H. Su, J. Mo, J. Ni et al., “Andrographolide exerts antihyperglycemic effect through strengthening intestinal barrier function and increasing microbial composition of Akkermansia muciniphila,” Oxidative Medicine and Cellular Longevity, vol. 2020, Article ID 6538930, 2020.View at: Google Scholar
S. Gong, T. Ye, M. Wang et al., “Traditional Chinese medicine formula Kang Shuai Lao Pian improves obesity, gut dysbiosis, and fecal metabolic disorders in high-fat diet-fed mice,” Frontiers in Pharmacology, vol. 11, p. 297, 2020.View at: Publisher Site | Google Scholar
W. Tang, X. Yao, F. Xia et al., “Modulation of the gut microbiota in rats by Hugan Qingzhi tablets during the treatment of high-fat-diet-induced nonalcoholic fatty liver disease,” Oxidative Medicine and Cellular Longevity, vol. 2018, Article ID 7261619, 2018.View at: Google Scholar
X. Wang, L. Shi, X. Wang, Y. Feng, and Y. Wang, “MDG-1, an Ophiopogon polysaccharide, restrains process of non-alcoholic fatty liver disease _via_ modulating the gut-liver axis,” International Journal of Biological Macromolecules, vol. 141, pp. 1013–1021, 2019.View at: Publisher Site | Google Scholar
Y. Wang, Y. Fei, L. Liu et al., “Polygonatum odoratum polysaccharides modulate gut microbiota and mitigate experimentally induced obesity in rats,” International Journal of Molecular Sciences, vol. 19, no. 11, p. 3587, 2018.View at: Publisher Site | Google Scholar
R. Chen, B. Liu, X. Wang et al., “Effects of polysaccharide from _Pueraria lobata_ on gut microbiota in mice,” International Journal of Biological Macromolecules, vol. 158, pp. 740–749, 2020.View at: Publisher Site | Google Scholar
J. Pan, M. Wang, H. Song, L. Wang, and G. Ji, “The efficacy and safety of traditional Chinese medicine (Jiang Zhi Granule) for nonalcoholic fatty liver: a multicenter, randomized, placebo-controlled study,” Evidence-based Complementary and Alternative Medicine, vol. 2013, 8 pages, 2013.View at: Google Scholar
Y. Zheng, M. Wang, P. Zheng, X. Tang, and G. Ji, “Systems pharmacology-based exploration reveals mechanisms of anti-steatotic effects of Jiang Zhi granule on non-alcoholic fatty liver disease,” Scientific Reports, vol. 8, no. 1, p. 13681, 2018.View at: Publisher Site | Google Scholar
L. Yang, Y. Zhou, H. Song, and P. Zheng, “Jiang-Zhi granules decrease sensitivity to low-dose CCl4 induced liver injury in NAFLD rats through reducing endoplasmic reticulum stress,” BMC Complementary and Alternative Medicine, vol. 19, no. 1, p. 228, 2019.View at: Publisher Site | Google Scholar
L. U. Yan-Liu, W. A. Miao, L. Zhang et al., “Simultaneous determination of six components in the ‘Jiang-Zhi’ granule by UPLC-MS,” Analysis, vol. 8, no. 6, pp. 449–455, 2010.View at: Google Scholar
J. G. Caporaso, J. Kuczynski, J. Stombaugh et al., “QIIME allows analysis of high-throughput community sequencing data,” Nature Methods, vol. 7, no. 5, pp. 335-336, 2010.View at: Publisher Site | Google Scholar
I. Kushkevych, D. Dordević, P. Kollar, M. Vítězová, and L. Drago, “Hydrogen sulfide as a toxic product in the small-large intestine axis and its role in IBD development,” Journal of Clinical Medicine, vol. 8, no. 7, p. 1054, 2019.View at: Publisher Site | Google Scholar
P. Guruvaiah, H. Guo, D. Li, and Z. Xie, “Preventive effect of flavonol derivatives abundant Sanglan tea on long-term high-fat-diet-induced obesity complications in C57BL/6 mice,” Nutrients, vol. 10, no. 9, p. 1276, 2018.View at: Publisher Site | Google Scholar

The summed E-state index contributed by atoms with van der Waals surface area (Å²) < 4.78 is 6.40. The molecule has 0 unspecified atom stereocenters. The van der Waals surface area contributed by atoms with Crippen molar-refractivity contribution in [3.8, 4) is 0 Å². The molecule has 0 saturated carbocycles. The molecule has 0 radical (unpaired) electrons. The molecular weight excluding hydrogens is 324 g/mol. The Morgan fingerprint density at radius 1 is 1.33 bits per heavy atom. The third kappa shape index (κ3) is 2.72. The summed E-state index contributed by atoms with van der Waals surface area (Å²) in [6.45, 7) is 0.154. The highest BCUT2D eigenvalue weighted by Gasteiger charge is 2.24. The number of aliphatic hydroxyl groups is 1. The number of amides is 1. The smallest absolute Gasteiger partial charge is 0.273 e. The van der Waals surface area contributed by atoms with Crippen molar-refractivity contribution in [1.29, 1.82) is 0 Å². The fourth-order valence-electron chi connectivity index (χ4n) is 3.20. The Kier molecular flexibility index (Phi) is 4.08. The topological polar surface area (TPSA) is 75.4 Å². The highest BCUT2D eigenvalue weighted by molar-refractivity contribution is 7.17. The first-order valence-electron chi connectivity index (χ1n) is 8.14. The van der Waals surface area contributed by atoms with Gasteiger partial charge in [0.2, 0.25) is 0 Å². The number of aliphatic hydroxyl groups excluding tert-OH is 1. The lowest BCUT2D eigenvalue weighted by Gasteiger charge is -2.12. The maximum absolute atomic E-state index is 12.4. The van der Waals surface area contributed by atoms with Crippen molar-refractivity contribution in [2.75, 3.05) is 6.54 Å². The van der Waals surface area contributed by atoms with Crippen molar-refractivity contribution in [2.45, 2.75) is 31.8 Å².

R. Liu, J. Hong, X. Xu et al., “Gut microbiome and serum metabolome alterations in obesity and after weight- loss intervention,” Nature Medicine, vol. 23, no. 7, pp. 859–868, 2017.View at: Publisher Site | Google Scholar
R. Wang, H. Li, X. Yang et al., “Genetically obese human gut microbiota induces liver steatosis in germ-free mice fed on normal diet,” Frontiers in Microbiology, vol. 9, p. 1602, 2018.View at: Publisher Site | Google Scholar
Y. Liu, W. Xu, T. Zhai, J. You, and Y. Chen, “Silibinin ameliorates hepatic lipid accumulation and oxidative stress in mice with non-alcoholic steatohepatitis by regulating CFLAR-JNK pathway,” Acta Pharmaceutica Sinica B, vol. 9, no. 4, pp. 745–757, 2019.View at: Publisher Site | Google Scholar
S. S. SUN, K. WANG, K. MA, L. BAO, and H. W. LIU, “An insoluble polysaccharide from the sclerotium of _Poria cocos_ improves hyperglycemia, hyperlipidemia and hepatic steatosis in _ob/ob_ mice _via_ modulation of gut microbiota,” Chinese Journal of Natural Medicines, vol. 17, no. 1, pp. 3–14, 2019.View at: Publisher Site | Google Scholar
Y. Cao, Q. Pan, W. Cai et al., “Modulation of gut microbiota by berberine improves steatohepatitis in high-fat diet-fed BALB/C mice,” Archives of Iranian Medicine, vol. 19, no. 3, pp. 197–203, 2016.View at: Google Scholar
V. Singh, B. S. Yeoh, B. Chassaing et al., “Dysregulated microbial fermentation of soluble fiber induces cholestatic liver cancer,” Cell, vol. 175, no. 3, pp. 679–694.e22, 2018.View at: Publisher Site | Google Scholar
X. Zhang, Y. Zhao, J. Xu et al., “Modulation of gut microbiota by berberine and metformin during the treatment of high-fat diet-induced obesity in rats,” Scientific Reports, vol. 5, no. 1, p. 14405, 2015.View at: Publisher Site | Google Scholar
C. Zhang, M. Zhang, S. Wang et al., “Interactions between gut microbiota, host genetics and diet relevant to development of metabolic syndromes in mice,” The ISME Journal, vol. 4, no. 2, pp. 232–241, 2010.View at: Publisher Site | Google Scholar
M. A. Hildebrandt, C. Hoffmann, S. A. Sherrill-Mix et al., “High-fat diet determines the composition of the murine gut microbiome independently of obesity,” Gastroenterology, vol. 137, no. 5, pp. 1716-24.e1-2–1716-1724.e2, 2009.View at: Publisher Site | Google Scholar
S. Xiao, N. Fei, X. Pang et al., “A gut microbiota-targeted dietary intervention for amelioration of chronic inflammation underlying metabolic syndrome,” FEMS Microbiology Ecology, vol. 87, no. 2, pp. 357–367, 2014.View at: Publisher Site | Google Scholar
V. Millien, D. Rosen, J. Hou, and R. Shah, “Proinflammatory sulfur-reducing bacteria are more abundant in colonic biopsies of patients with microscopic colitis compared to healthy controls,” Digestive Diseases and Sciences, vol. 64, no. 2, pp. 432–438, 2019.View at: Publisher Site | Google Scholar